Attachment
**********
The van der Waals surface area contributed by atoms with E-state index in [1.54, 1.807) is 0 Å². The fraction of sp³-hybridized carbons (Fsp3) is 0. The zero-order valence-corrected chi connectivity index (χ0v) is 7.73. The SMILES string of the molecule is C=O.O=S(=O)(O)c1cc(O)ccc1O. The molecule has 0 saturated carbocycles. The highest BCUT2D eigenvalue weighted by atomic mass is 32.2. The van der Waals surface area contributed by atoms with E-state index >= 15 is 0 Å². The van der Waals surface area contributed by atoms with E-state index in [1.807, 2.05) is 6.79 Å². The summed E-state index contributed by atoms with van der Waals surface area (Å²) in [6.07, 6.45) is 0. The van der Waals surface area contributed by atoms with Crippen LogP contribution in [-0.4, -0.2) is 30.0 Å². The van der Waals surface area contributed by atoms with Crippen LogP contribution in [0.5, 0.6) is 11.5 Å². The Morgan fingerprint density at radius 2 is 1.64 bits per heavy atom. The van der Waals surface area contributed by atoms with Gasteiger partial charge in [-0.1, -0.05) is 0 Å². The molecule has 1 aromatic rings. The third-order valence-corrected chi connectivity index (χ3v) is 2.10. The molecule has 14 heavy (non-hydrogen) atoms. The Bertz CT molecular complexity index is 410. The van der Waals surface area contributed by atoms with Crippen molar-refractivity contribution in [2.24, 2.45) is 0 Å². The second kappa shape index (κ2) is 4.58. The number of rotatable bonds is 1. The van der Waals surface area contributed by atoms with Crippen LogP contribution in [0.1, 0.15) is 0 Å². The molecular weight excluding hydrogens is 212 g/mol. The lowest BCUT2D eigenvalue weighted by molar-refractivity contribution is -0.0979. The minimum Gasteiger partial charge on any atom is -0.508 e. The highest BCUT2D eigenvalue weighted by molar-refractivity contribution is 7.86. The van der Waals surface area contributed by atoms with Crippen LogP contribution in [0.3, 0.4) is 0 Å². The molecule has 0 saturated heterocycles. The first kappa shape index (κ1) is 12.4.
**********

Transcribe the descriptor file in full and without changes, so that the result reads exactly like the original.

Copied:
The van der Waals surface area contributed by atoms with E-state index in [1.54, 1.807) is 0 Å². The fraction of sp³-hybridized carbons (Fsp3) is 0. The zero-order valence-corrected chi connectivity index (χ0v) is 7.73. The SMILES string of the molecule is C=O.O=S(=O)(O)c1cc(O)ccc1O. The molecule has 0 saturated carbocycles. The highest BCUT2D eigenvalue weighted by atomic mass is 32.2. The van der Waals surface area contributed by atoms with E-state index >= 15 is 0 Å². The van der Waals surface area contributed by atoms with E-state index in [1.807, 2.05) is 6.79 Å². The summed E-state index contributed by atoms with van der Waals surface area (Å²) in [6.07, 6.45) is 0. The van der Waals surface area contributed by atoms with Crippen LogP contribution in [-0.4, -0.2) is 30.0 Å². The van der Waals surface area contributed by atoms with Crippen LogP contribution in [0.5, 0.6) is 11.5 Å². The Morgan fingerprint density at radius 2 is 1.64 bits per heavy atom. The van der Waals surface area contributed by atoms with Gasteiger partial charge in [-0.1, -0.05) is 0 Å². The molecule has 1 aromatic rings. The third-order valence-corrected chi connectivity index (χ3v) is 2.10. The molecule has 14 heavy (non-hydrogen) atoms. The Bertz CT molecular complexity index is 410. The van der Waals surface area contributed by atoms with Crippen molar-refractivity contribution in [2.24, 2.45) is 0 Å². The second kappa shape index (κ2) is 4.58. The number of rotatable bonds is 1. The van der Waals surface area contributed by atoms with Crippen LogP contribution in [0.1, 0.15) is 0 Å². The molecular weight excluding hydrogens is 212 g/mol. The lowest BCUT2D eigenvalue weighted by molar-refractivity contribution is -0.0979. The minimum Gasteiger partial charge on any atom is -0.508 e. The highest BCUT2D eigenvalue weighted by molar-refractivity contribution is 7.86. The van der Waals surface area contributed by atoms with Crippen LogP contribution in [0.3, 0.4) is 0 Å². The molecule has 0 saturated heterocycles. The first kappa shape index (κ1) is 12.4.